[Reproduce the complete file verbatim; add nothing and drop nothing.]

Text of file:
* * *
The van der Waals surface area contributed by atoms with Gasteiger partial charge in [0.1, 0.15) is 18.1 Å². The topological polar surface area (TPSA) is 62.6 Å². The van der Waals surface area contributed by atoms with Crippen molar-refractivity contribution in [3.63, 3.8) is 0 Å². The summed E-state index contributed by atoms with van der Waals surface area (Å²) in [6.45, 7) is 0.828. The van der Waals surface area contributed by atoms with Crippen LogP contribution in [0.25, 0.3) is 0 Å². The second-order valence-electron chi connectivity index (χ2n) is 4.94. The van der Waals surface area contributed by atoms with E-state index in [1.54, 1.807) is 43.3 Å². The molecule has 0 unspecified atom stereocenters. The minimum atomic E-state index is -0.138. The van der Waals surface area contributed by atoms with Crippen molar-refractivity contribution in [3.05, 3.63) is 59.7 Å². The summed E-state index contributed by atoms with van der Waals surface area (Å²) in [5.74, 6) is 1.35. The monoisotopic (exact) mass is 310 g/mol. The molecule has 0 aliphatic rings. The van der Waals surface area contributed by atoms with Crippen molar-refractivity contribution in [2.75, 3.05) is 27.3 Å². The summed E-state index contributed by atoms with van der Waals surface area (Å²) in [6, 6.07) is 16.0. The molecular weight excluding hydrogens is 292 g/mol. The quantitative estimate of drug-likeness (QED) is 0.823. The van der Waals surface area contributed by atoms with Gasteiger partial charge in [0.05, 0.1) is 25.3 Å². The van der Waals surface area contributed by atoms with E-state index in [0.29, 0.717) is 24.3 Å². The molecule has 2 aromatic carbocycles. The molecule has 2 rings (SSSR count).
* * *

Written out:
The van der Waals surface area contributed by atoms with Gasteiger partial charge in [0.1, 0.15) is 18.1 Å². The topological polar surface area (TPSA) is 62.6 Å². The van der Waals surface area contributed by atoms with Crippen molar-refractivity contribution in [3.63, 3.8) is 0 Å². The summed E-state index contributed by atoms with van der Waals surface area (Å²) in [6.45, 7) is 0.828. The van der Waals surface area contributed by atoms with Crippen LogP contribution in [0.25, 0.3) is 0 Å². The second-order valence-electron chi connectivity index (χ2n) is 4.94. The van der Waals surface area contributed by atoms with E-state index in [1.54, 1.807) is 43.3 Å². The molecule has 0 unspecified atom stereocenters. The minimum atomic E-state index is -0.138. The van der Waals surface area contributed by atoms with Crippen molar-refractivity contribution in [3.05, 3.63) is 59.7 Å². The summed E-state index contributed by atoms with van der Waals surface area (Å²) in [5.74, 6) is 1.35. The monoisotopic (exact) mass is 310 g/mol. The molecule has 0 aliphatic rings. The van der Waals surface area contributed by atoms with Crippen molar-refractivity contribution in [2.75, 3.05) is 27.3 Å². The summed E-state index contributed by atoms with van der Waals surface area (Å²) in [6, 6.07) is 16.0. The molecular weight excluding hydrogens is 292 g/mol. The quantitative estimate of drug-likeness (QED) is 0.823. The van der Waals surface area contributed by atoms with Gasteiger partial charge in [0.05, 0.1) is 25.3 Å². The van der Waals surface area contributed by atoms with E-state index in [0.29, 0.717) is 24.3 Å². The molecule has 2 aromatic carbocycles. The molecule has 2 rings (SSSR count).